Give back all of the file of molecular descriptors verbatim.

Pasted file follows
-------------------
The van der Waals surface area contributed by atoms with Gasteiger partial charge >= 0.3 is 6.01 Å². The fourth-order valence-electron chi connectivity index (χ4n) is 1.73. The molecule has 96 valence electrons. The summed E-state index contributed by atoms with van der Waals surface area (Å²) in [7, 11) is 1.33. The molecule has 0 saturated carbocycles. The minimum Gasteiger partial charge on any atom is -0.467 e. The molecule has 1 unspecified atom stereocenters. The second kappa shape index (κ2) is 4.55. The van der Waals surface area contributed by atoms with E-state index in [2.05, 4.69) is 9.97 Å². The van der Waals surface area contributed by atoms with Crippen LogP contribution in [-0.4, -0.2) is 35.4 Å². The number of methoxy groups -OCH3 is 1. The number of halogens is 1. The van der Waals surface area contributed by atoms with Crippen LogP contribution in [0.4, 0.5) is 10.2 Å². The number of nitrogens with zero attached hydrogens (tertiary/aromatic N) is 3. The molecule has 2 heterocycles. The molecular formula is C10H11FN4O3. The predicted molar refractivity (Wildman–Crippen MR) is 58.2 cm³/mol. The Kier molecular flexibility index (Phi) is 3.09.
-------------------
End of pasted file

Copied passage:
The van der Waals surface area contributed by atoms with Gasteiger partial charge >= 0.3 is 6.01 Å². The fourth-order valence-electron chi connectivity index (χ4n) is 1.73. The molecule has 96 valence electrons. The summed E-state index contributed by atoms with van der Waals surface area (Å²) in [7, 11) is 1.33. The molecule has 0 saturated carbocycles. The minimum Gasteiger partial charge on any atom is -0.467 e. The molecule has 1 unspecified atom stereocenters. The second kappa shape index (κ2) is 4.55. The van der Waals surface area contributed by atoms with E-state index in [2.05, 4.69) is 9.97 Å². The van der Waals surface area contributed by atoms with Crippen LogP contribution in [-0.4, -0.2) is 35.4 Å². The number of methoxy groups -OCH3 is 1. The number of halogens is 1. The van der Waals surface area contributed by atoms with Crippen LogP contribution in [0.4, 0.5) is 10.2 Å². The number of nitrogens with zero attached hydrogens (tertiary/aromatic N) is 3. The molecule has 2 heterocycles. The molecular formula is C10H11FN4O3. The predicted molar refractivity (Wildman–Crippen MR) is 58.2 cm³/mol. The Kier molecular flexibility index (Phi) is 3.09.